(集合)

http://www.sw.it.aoyama.ac.jp/2015/Math1/lecture8.html

© 2005-15 Martin J. Dürst Aoyama Gakuin University

- Minitest
- Summary and homework for last lecture
- Sets:
- Set membership and notations
- Operations on sets
- Subsets, powersets, the empty set
- Cardinality of sets
- Laws for sets
- Limits of set theory

Important points for quantifiers:

- What is the
*universal set*?

(Example: ∀`i`∈ℕ^{+}:`i`>0) - Notation (colons, parentheses)
- Definition of used predicates
- Free vs. bound variables

- An
*unordered*collection of objects - Conditions:
- It must be clear whether an object belongs to a set or not
- It must be clear whether two objects are the same or not

(one and the same object can belong to a set only once)

- Sets are usually denoted with upper-case letters (e.g.
`A`,`B`,`C`)

- The objects belonging to a set are called its
*elements*. - Usually, lower-case letters are used to denote elements
- If an element
`a`belongs to a set`B`, we write`a`∈`B`(or`B`∋`a`)

(`a`is an element of set`B`;`a`is a member of`B`; element`a`belongs to set`B`;`B`contains element`a`) - If an element does not belong to a set, we write
`a`∉`B`or`B`∌`a`

(∈, ∋, ∉, and ∌ are predicates written in the form of operators.)

- Denotation (enumeration):

We list up the elements separated by commas and enclose them in braces ({})

Examples: {a, b, c}, {1, 2, 3, 4}, {1, 3, 5, 7,...}} - Connotation (description of membership conditions):

We define the condition for elements

Examples:`A`= {`n`|`n`∈ ℤ,`n`>0,`n`<5},`B`= {{`a`,`b`}|`a`,`b`∈ℕ,`a`>3,`a`<10,`b`=3`a`-4}

`A`={1, 2, 3, 4}`B`={{4, 8}, {5, 11}, {6, 14}, {7, 17}, {8, 20}, {9, 23}}

- ℕ: (set of) natural numbers

ℕ_{0}: ℕ including 0; ℕ^{+}: positive ℕ

(ℕ may denote ℕ_{0}or ℕ^{+}depending on notation) - ℤ: integers (whole numbers)
- ℚ: rational numbers (the Q comes from
**q**uotient) - ℝ: real numbers
- ℂ: complex numbers

- An element can belong to a set only once.
- The order of elements in a set is irrelevant.
- Example: {1, 2} = {2, 1} = {2, 1, 2},...
- More formally:

A=B ⇔ ∀`x`:`x`∈`A`↔`x`∈`B`

- Objects can be instances, categories, types, concepts,...

Examples:- Set of categories/types: {dog, cat, cow, horse, sheep, goat}
- Set of instances: {Garfield, Tom, Crookshanks, コロ、Sunny}

- There is no need for the elements in a set to be uniform

Example: {cow, happyness, Garfield, Mt. Fuji} - A set is also an object. Therefore, it can become an element of another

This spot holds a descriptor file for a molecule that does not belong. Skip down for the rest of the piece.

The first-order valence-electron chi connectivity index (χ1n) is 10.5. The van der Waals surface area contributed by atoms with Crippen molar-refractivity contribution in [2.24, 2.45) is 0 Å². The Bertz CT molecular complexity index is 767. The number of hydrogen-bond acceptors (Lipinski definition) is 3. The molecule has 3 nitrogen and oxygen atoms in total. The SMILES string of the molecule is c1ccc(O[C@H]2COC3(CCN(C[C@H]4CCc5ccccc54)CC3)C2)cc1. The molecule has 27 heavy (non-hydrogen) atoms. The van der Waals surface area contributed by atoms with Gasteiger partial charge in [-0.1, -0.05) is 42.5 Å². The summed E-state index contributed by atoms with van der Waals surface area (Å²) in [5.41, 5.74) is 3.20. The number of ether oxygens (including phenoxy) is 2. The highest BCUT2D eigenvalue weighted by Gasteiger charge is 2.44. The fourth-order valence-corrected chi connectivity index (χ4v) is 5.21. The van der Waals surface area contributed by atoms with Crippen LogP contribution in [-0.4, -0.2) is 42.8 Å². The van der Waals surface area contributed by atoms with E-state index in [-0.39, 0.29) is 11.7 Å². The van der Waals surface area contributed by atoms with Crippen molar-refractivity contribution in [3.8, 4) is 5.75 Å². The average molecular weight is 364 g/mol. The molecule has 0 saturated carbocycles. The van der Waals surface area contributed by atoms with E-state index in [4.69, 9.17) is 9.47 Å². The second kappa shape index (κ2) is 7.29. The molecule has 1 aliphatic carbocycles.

set:

Examples: {1, {1,2}, {{1}, {1, {1,2}}}}

(also: sum)

- The union of two sets
`A`and`B`is written`A`∪`B.` - The union of sets
`A`and`B`is the set of elements that belong to`A`**or**`B`(or both).

`A`∪`B`= {`e`|`e`∈`A`∨`e`∈`B`} - Examples:
`A`= {1, 2, 3, 4, 5};`B`= {2, 4, 6, 8, 10};`C`= {1, 5, 6, 8, 9}`A`∪`B`= {1, 2, 3, 4, 5, 6, 8, 10}`A`∪`C`= {1, 2, 3, 4, 5, 6, 8, 9}`B`∪`C`= {1, 2, 4, 5, 6, 8, 9, 10}

(also: product)

- The intersection of two sets
`A`and`B`is written`A`∩`B`. - The intersection of sets
`A`and`B`is the set of elements that belong to`A`**and**`B`.

`A`∩`B`= {`e`|`e`∈`A`∧`e`∈`B`} - Examples:
`A`= {1, 2, 3, 4, 5};`B`= {2, 4, 6, 8, 10};`C`= {1, 5, 6, 8, 9}`A`∩`B`= {2, 4}`A`∩`C`= {1, 5}`B`∩`C`= {6, 8}

(also: set difference)

- The difference set of
`A`and`B`is written`A`-`B`(or`A`∖`B`). - The difference set of sets
`A`and`B`is the set of elements that belong to`A`**but not**to`B`.

`A`-`B`= {`e`|`e`∈`A`∧`e`∉`B`}

- Examples:
`A`= {1, 2, 3, 4, 5};`B`= {2, 4, 6, 8, 10};`C`= {1, 5, 6, 8, 9}`A`-`B`= {1, 3, 5};`B`-`A`= {6, 8, 10}`A`-`C`= {2, 3, 4};`C`-`A`= {6, 8, 9}`B`-`C``= {2, 4, 10};``C`-`B``= {1, 5, 9}`

- For logic, arithmetic, and other fields of mathematics, it is often
convenient to limit the objects used to be uniform.

Examples: Integers, students taking this lecture,... - Often, there is only one main kind of objects of interest
- In such cases, the set of all such objects is called the
*universal set*

- The universal set is often written
`U`

(complementary set)

- The complement of
`A`is written`A`^{c}. - The complement of set
`A`is the set of all elements that do not belong to`A`(but belong to the universal set`U`).

`A`^{c}= {`e`|`e`∈`U`∧`e`∉`A`};`A`^{c}=`U`-`A`. - Examples:

`U`= {1,...,10};`A`= {1, 2, 3, 4, 5};`B`= {2, 4, 6, 8, 10}

`A`^{c}= {6, 7, 8, 9, 10}

`B`^{c}= {1, 3, 5, 7, 9}

- A subset of a set
`A`is a set of some (zero or more) of the elements of`A`. - We write